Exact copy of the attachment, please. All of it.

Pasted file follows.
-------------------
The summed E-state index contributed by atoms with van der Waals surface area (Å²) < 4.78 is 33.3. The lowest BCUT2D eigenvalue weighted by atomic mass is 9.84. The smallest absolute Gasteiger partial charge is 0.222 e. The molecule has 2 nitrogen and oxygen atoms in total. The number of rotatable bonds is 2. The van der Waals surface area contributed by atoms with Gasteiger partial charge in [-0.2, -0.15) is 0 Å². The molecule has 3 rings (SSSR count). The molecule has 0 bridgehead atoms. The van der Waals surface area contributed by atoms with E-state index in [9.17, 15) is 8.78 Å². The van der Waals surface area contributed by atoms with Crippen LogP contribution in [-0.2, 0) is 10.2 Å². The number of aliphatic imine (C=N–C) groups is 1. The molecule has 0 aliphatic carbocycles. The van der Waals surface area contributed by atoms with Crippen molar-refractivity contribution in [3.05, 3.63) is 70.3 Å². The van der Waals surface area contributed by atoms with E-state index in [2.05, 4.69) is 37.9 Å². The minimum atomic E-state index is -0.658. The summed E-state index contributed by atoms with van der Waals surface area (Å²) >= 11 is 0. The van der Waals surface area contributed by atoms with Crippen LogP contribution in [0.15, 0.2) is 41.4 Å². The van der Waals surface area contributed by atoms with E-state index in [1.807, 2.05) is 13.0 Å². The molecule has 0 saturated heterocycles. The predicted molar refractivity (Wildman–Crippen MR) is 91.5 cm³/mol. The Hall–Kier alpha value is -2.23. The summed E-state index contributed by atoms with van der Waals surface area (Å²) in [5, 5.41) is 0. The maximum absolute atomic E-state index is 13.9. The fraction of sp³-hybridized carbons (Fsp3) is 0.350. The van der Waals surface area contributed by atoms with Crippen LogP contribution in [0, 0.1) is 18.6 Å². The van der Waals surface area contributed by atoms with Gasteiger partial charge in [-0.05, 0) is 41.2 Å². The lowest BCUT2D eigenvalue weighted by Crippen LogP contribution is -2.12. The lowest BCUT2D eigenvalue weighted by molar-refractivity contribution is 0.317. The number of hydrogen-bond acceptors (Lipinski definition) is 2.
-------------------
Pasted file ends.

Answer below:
The summed E-state index contributed by atoms with van der Waals surface area (Å²) < 4.78 is 33.3. The lowest BCUT2D eigenvalue weighted by atomic mass is 9.84. The smallest absolute Gasteiger partial charge is 0.222 e. The molecule has 2 nitrogen and oxygen atoms in total. The number of rotatable bonds is 2. The van der Waals surface area contributed by atoms with Gasteiger partial charge in [-0.2, -0.15) is 0 Å². The molecule has 3 rings (SSSR count). The molecule has 0 bridgehead atoms. The van der Waals surface area contributed by atoms with E-state index in [9.17, 15) is 8.78 Å². The van der Waals surface area contributed by atoms with Crippen LogP contribution in [-0.2, 0) is 10.2 Å². The number of aliphatic imine (C=N–C) groups is 1. The molecule has 0 aliphatic carbocycles. The van der Waals surface area contributed by atoms with Crippen molar-refractivity contribution in [3.05, 3.63) is 70.3 Å². The van der Waals surface area contributed by atoms with E-state index in [2.05, 4.69) is 37.9 Å². The minimum atomic E-state index is -0.658. The summed E-state index contributed by atoms with van der Waals surface area (Å²) >= 11 is 0. The van der Waals surface area contributed by atoms with Crippen LogP contribution in [0.15, 0.2) is 41.4 Å². The van der Waals surface area contributed by atoms with E-state index in [1.807, 2.05) is 13.0 Å². The molecule has 0 saturated heterocycles. The predicted molar refractivity (Wildman–Crippen MR) is 91.5 cm³/mol. The Hall–Kier alpha value is -2.23. The summed E-state index contributed by atoms with van der Waals surface area (Å²) in [5, 5.41) is 0. The maximum absolute atomic E-state index is 13.9. The fraction of sp³-hybridized carbons (Fsp3) is 0.350. The van der Waals surface area contributed by atoms with Crippen LogP contribution in [0, 0.1) is 18.6 Å². The van der Waals surface area contributed by atoms with Gasteiger partial charge in [-0.05, 0) is 41.2 Å². The lowest BCUT2D eigenvalue weighted by Crippen LogP contribution is -2.12. The lowest BCUT2D eigenvalue weighted by molar-refractivity contribution is 0.317. The number of hydrogen-bond acceptors (Lipinski definition) is 2.